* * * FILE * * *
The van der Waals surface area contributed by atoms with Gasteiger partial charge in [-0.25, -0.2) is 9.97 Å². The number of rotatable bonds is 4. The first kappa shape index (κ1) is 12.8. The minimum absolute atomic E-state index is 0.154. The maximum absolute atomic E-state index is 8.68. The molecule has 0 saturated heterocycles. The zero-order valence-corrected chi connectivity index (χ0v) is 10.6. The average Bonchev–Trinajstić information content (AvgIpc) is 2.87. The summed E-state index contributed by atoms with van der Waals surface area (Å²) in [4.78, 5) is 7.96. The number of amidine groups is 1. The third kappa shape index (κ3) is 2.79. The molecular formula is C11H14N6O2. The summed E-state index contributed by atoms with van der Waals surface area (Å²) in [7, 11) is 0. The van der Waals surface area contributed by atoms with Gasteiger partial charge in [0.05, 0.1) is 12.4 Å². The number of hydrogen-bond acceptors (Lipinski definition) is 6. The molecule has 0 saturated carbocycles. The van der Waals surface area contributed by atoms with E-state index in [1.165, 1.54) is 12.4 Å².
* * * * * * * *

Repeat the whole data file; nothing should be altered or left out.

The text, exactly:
The van der Waals surface area contributed by atoms with Gasteiger partial charge in [-0.25, -0.2) is 9.97 Å². The number of rotatable bonds is 4. The first kappa shape index (κ1) is 12.8. The minimum absolute atomic E-state index is 0.154. The maximum absolute atomic E-state index is 8.68. The molecule has 0 saturated heterocycles. The zero-order valence-corrected chi connectivity index (χ0v) is 10.6. The average Bonchev–Trinajstić information content (AvgIpc) is 2.87. The summed E-state index contributed by atoms with van der Waals surface area (Å²) in [4.78, 5) is 7.96. The number of amidine groups is 1. The third kappa shape index (κ3) is 2.79. The molecular formula is C11H14N6O2. The summed E-state index contributed by atoms with van der Waals surface area (Å²) in [7, 11) is 0. The van der Waals surface area contributed by atoms with Gasteiger partial charge in [0.05, 0.1) is 12.4 Å². The number of hydrogen-bond acceptors (Lipinski definition) is 6. The molecule has 0 saturated carbocycles. The van der Waals surface area contributed by atoms with E-state index in [1.165, 1.54) is 12.4 Å².